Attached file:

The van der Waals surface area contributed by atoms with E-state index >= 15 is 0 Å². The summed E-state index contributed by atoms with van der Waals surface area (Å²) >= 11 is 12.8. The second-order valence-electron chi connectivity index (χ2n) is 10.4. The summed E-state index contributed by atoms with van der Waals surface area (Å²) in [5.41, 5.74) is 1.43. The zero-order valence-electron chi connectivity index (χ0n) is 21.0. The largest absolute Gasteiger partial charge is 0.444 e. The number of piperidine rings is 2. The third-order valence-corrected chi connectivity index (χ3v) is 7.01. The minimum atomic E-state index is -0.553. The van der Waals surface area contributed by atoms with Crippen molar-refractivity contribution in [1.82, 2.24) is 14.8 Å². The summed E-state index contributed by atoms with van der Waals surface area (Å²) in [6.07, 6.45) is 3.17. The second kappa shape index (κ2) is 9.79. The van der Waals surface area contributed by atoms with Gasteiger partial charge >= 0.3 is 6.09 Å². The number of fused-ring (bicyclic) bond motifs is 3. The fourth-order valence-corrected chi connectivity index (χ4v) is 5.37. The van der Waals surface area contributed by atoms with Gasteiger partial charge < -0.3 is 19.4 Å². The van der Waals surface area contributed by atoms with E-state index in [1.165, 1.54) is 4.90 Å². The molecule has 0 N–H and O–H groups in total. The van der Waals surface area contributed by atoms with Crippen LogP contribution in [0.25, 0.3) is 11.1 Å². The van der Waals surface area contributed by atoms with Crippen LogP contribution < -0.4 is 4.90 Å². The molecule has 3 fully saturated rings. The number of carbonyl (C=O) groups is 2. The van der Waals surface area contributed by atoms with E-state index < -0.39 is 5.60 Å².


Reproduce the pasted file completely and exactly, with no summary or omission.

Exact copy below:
The van der Waals surface area contributed by atoms with E-state index >= 15 is 0 Å². The summed E-state index contributed by atoms with van der Waals surface area (Å²) >= 11 is 12.8. The second-order valence-electron chi connectivity index (χ2n) is 10.4. The summed E-state index contributed by atoms with van der Waals surface area (Å²) in [5.41, 5.74) is 1.43. The zero-order valence-electron chi connectivity index (χ0n) is 21.0. The largest absolute Gasteiger partial charge is 0.444 e. The number of piperidine rings is 2. The third-order valence-corrected chi connectivity index (χ3v) is 7.01. The minimum atomic E-state index is -0.553. The van der Waals surface area contributed by atoms with Crippen molar-refractivity contribution in [1.82, 2.24) is 14.8 Å². The summed E-state index contributed by atoms with van der Waals surface area (Å²) in [6.07, 6.45) is 3.17. The second kappa shape index (κ2) is 9.79. The van der Waals surface area contributed by atoms with Gasteiger partial charge >= 0.3 is 6.09 Å². The number of fused-ring (bicyclic) bond motifs is 3. The fourth-order valence-corrected chi connectivity index (χ4v) is 5.37. The van der Waals surface area contributed by atoms with Gasteiger partial charge < -0.3 is 19.4 Å². The van der Waals surface area contributed by atoms with E-state index in [1.165, 1.54) is 4.90 Å². The molecule has 0 N–H and O–H groups in total. The van der Waals surface area contributed by atoms with Crippen LogP contribution in [0.25, 0.3) is 11.1 Å². The van der Waals surface area contributed by atoms with Crippen LogP contribution < -0.4 is 4.90 Å². The molecule has 3 fully saturated rings. The number of carbonyl (C=O) groups is 2. The van der Waals surface area contributed by atoms with E-state index < -0.39 is 5.60 Å².